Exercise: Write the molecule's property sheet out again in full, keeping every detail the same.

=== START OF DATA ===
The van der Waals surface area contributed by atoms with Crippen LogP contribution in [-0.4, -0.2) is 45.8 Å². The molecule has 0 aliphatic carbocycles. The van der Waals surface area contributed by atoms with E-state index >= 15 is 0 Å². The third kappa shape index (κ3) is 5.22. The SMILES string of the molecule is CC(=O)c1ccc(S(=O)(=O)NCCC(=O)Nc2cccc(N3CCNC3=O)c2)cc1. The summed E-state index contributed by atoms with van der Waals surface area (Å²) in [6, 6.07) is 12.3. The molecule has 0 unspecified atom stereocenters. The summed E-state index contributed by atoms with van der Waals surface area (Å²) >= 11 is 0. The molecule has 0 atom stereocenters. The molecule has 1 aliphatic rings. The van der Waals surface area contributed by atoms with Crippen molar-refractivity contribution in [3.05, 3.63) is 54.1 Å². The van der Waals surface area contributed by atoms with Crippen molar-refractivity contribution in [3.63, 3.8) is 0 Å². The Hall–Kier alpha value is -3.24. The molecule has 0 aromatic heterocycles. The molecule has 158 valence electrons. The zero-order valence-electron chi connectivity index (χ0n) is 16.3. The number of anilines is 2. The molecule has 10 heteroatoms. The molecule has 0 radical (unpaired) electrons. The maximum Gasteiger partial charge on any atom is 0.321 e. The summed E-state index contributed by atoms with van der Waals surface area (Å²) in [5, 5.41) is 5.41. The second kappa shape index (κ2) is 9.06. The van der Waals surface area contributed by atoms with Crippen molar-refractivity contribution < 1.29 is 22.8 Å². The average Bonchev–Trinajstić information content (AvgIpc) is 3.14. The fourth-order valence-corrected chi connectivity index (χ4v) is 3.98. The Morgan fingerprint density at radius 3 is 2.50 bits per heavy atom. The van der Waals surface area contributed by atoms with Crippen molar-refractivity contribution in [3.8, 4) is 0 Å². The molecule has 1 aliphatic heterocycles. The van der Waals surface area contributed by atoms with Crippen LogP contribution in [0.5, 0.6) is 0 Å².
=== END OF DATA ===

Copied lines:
The van der Waals surface area contributed by atoms with Crippen LogP contribution in [-0.4, -0.2) is 45.8 Å². The molecule has 0 aliphatic carbocycles. The van der Waals surface area contributed by atoms with E-state index >= 15 is 0 Å². The third kappa shape index (κ3) is 5.22. The SMILES string of the molecule is CC(=O)c1ccc(S(=O)(=O)NCCC(=O)Nc2cccc(N3CCNC3=O)c2)cc1. The summed E-state index contributed by atoms with van der Waals surface area (Å²) in [6, 6.07) is 12.3. The molecule has 0 unspecified atom stereocenters. The summed E-state index contributed by atoms with van der Waals surface area (Å²) >= 11 is 0. The molecule has 0 atom stereocenters. The molecule has 1 aliphatic rings. The van der Waals surface area contributed by atoms with Crippen molar-refractivity contribution in [3.05, 3.63) is 54.1 Å². The van der Waals surface area contributed by atoms with Crippen molar-refractivity contribution in [3.63, 3.8) is 0 Å². The Hall–Kier alpha value is -3.24. The molecule has 0 aromatic heterocycles. The molecule has 158 valence electrons. The zero-order valence-electron chi connectivity index (χ0n) is 16.3. The number of anilines is 2. The molecule has 10 heteroatoms. The molecule has 0 radical (unpaired) electrons. The maximum Gasteiger partial charge on any atom is 0.321 e. The summed E-state index contributed by atoms with van der Waals surface area (Å²) in [5, 5.41) is 5.41. The second kappa shape index (κ2) is 9.06. The van der Waals surface area contributed by atoms with Crippen molar-refractivity contribution < 1.29 is 22.8 Å². The average Bonchev–Trinajstić information content (AvgIpc) is 3.14. The fourth-order valence-corrected chi connectivity index (χ4v) is 3.98. The Morgan fingerprint density at radius 3 is 2.50 bits per heavy atom. The van der Waals surface area contributed by atoms with Crippen molar-refractivity contribution in [3.8, 4) is 0 Å². The molecule has 1 aliphatic heterocycles. The van der Waals surface area contributed by atoms with Crippen LogP contribution in [0.5, 0.6) is 0 Å².